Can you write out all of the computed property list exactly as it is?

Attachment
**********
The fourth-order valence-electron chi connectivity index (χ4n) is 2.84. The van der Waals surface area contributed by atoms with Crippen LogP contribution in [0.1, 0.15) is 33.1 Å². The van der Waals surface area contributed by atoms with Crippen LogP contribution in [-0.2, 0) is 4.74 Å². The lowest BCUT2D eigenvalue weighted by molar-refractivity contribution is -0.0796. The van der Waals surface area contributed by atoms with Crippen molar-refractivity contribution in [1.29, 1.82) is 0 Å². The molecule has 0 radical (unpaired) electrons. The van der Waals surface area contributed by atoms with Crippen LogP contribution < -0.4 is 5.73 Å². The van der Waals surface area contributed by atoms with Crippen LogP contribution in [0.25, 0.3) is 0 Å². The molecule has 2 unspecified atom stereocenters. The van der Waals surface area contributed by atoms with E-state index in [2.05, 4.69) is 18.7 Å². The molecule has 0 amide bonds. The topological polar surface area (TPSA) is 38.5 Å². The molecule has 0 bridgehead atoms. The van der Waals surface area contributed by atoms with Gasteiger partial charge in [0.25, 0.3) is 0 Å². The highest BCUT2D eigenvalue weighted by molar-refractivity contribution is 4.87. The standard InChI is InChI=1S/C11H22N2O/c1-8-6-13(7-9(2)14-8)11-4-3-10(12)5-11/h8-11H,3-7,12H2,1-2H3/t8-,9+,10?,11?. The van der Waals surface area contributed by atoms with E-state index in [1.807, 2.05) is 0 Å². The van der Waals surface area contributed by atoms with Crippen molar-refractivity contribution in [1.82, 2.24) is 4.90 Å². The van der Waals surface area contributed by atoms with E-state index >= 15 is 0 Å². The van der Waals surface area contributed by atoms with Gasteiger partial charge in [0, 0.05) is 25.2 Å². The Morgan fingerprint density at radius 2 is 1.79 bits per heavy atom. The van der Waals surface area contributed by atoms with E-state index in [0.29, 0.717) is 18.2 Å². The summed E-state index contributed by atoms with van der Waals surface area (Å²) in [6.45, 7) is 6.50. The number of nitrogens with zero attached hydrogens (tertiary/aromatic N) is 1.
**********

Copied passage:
The fourth-order valence-electron chi connectivity index (χ4n) is 2.84. The van der Waals surface area contributed by atoms with Crippen LogP contribution in [0.1, 0.15) is 33.1 Å². The van der Waals surface area contributed by atoms with Crippen LogP contribution in [-0.2, 0) is 4.74 Å². The lowest BCUT2D eigenvalue weighted by molar-refractivity contribution is -0.0796. The van der Waals surface area contributed by atoms with Crippen molar-refractivity contribution in [1.29, 1.82) is 0 Å². The molecule has 0 radical (unpaired) electrons. The van der Waals surface area contributed by atoms with Crippen LogP contribution < -0.4 is 5.73 Å². The van der Waals surface area contributed by atoms with Crippen LogP contribution in [0.25, 0.3) is 0 Å². The molecule has 2 unspecified atom stereocenters. The van der Waals surface area contributed by atoms with E-state index in [2.05, 4.69) is 18.7 Å². The molecule has 0 amide bonds. The topological polar surface area (TPSA) is 38.5 Å². The molecule has 0 bridgehead atoms. The van der Waals surface area contributed by atoms with Gasteiger partial charge in [0.25, 0.3) is 0 Å². The highest BCUT2D eigenvalue weighted by molar-refractivity contribution is 4.87. The standard InChI is InChI=1S/C11H22N2O/c1-8-6-13(7-9(2)14-8)11-4-3-10(12)5-11/h8-11H,3-7,12H2,1-2H3/t8-,9+,10?,11?. The van der Waals surface area contributed by atoms with E-state index in [1.807, 2.05) is 0 Å². The van der Waals surface area contributed by atoms with Crippen molar-refractivity contribution in [1.82, 2.24) is 4.90 Å². The van der Waals surface area contributed by atoms with E-state index >= 15 is 0 Å². The van der Waals surface area contributed by atoms with Gasteiger partial charge in [0, 0.05) is 25.2 Å². The Morgan fingerprint density at radius 2 is 1.79 bits per heavy atom. The van der Waals surface area contributed by atoms with E-state index in [0.29, 0.717) is 18.2 Å². The summed E-state index contributed by atoms with van der Waals surface area (Å²) in [6.45, 7) is 6.50. The number of nitrogens with zero attached hydrogens (tertiary/aromatic N) is 1.